Maps and Mappers of the 2024 Calendar – Laura Angelica Bautista Montejano – April

Tell Us About Yourself:
I was born and raised in Mexico City. I have a master’s in Spatial Planning  [meaning absolute space], and I am a map enthusiast and a criminal analysis enthusiast, what better way to represent criminal behavior than using maps! I worked as a crime analyst for years in Mexico and I am kind of changing careers now but always trying to bring something to the table related to map representations.

I have always loved maps and I think using them to represent certain phenomena will put a different view on complex topics such as crime and delinquency, a needed view. Aside from working, making maps, being a mom, and navigating through life, I am currently exploring the fascinating world of board games. I find it intriguing how the beautiful art in these games is related to the cartography of strange worlds and other interesting topics.

 If you’re interested in connecting with me, you can find me on LinkedIn at (

Tell us the story behind your map :
My map is part of my thesis research, I was focused on the best representation of hotspots, and I chose ‘hot streets’ for two reasons: first, they are a novelty in the environmental crime approach. Second, unlike the classical hotspot representation using Kernel Density Estimations (KDE) that depend on criteria such as radius and shape of the kernel [there are several criteria to choose and pretty much the final representation is defined by the analyst], streets are easier to read by police workforce which are ultimately the ones doing patrol work.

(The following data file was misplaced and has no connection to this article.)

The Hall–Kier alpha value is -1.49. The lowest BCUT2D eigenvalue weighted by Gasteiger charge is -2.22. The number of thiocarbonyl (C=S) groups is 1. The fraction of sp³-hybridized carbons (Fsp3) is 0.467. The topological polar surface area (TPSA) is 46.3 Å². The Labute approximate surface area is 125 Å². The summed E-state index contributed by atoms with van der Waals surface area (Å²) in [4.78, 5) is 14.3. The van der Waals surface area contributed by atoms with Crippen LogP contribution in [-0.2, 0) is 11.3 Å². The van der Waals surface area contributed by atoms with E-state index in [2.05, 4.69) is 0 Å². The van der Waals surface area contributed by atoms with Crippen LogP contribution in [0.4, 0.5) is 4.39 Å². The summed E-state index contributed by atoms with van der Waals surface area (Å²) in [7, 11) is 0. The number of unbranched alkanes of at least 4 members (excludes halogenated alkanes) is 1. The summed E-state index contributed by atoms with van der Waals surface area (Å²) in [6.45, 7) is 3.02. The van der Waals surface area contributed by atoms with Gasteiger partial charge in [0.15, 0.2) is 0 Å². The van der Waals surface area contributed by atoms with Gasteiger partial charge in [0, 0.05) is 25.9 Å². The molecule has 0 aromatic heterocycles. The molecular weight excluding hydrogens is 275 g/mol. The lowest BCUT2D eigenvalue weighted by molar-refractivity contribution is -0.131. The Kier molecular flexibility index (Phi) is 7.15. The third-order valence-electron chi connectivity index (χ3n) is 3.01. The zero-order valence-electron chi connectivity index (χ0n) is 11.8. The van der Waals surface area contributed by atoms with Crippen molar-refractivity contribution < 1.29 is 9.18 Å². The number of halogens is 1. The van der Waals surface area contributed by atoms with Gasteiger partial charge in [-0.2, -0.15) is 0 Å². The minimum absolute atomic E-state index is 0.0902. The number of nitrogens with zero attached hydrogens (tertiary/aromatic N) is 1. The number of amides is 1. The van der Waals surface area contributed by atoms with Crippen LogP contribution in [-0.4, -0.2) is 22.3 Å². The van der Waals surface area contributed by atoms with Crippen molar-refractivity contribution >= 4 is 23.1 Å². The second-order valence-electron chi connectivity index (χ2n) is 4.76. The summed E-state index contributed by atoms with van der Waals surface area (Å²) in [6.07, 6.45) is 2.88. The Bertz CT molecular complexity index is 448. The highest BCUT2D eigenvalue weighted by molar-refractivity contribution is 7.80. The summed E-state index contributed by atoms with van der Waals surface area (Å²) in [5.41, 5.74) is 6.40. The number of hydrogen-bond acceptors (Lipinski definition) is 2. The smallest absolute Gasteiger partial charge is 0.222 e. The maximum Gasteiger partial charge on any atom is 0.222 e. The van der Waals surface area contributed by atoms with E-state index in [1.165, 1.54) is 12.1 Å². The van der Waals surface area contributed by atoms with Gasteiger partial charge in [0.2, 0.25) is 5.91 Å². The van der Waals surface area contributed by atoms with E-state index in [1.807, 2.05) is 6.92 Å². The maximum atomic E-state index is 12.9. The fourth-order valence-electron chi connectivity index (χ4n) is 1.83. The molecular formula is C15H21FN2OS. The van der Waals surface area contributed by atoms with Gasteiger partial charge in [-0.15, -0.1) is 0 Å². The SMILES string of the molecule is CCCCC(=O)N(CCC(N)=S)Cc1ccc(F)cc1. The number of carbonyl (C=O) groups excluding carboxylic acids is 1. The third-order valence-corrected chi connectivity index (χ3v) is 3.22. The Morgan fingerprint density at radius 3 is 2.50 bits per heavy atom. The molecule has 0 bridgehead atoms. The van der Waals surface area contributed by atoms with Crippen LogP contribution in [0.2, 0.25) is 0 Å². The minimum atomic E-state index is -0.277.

The map compares the KDE (in the back) with the hot streets (at the front). Only those with a keen eye for detail will notice that there are areas with the KDE in the minimal concentration but have significant hot streets, that is because concentration is measured differently and that is why ultimately, I rather use streets instead of points.

There was a lot of coding, and without the help of my thesis director, Camilo Caudillo Ph.D. (, I wouldn’t be able to finish.

Tell us about the Tools, data, etc., that you used to make the map:
I know looks simple but I only used free code software so it was challenging: I extracted data with coordinates of car theft and carjacking from the databases of the Attorney‘s Office of Mexico City for only 2020 to 2021; then I got and cleaned the line geometries to obtain street segments; after, I put everything in RStudio to perform several statistical routines [count point geometries to the closest line and then calculate local spatial autocorrelation Gi* de Getis-Ord for those lines to finally extract the significant ones by using Bonferroni adjust]. Finally, combine layers in QGIS.







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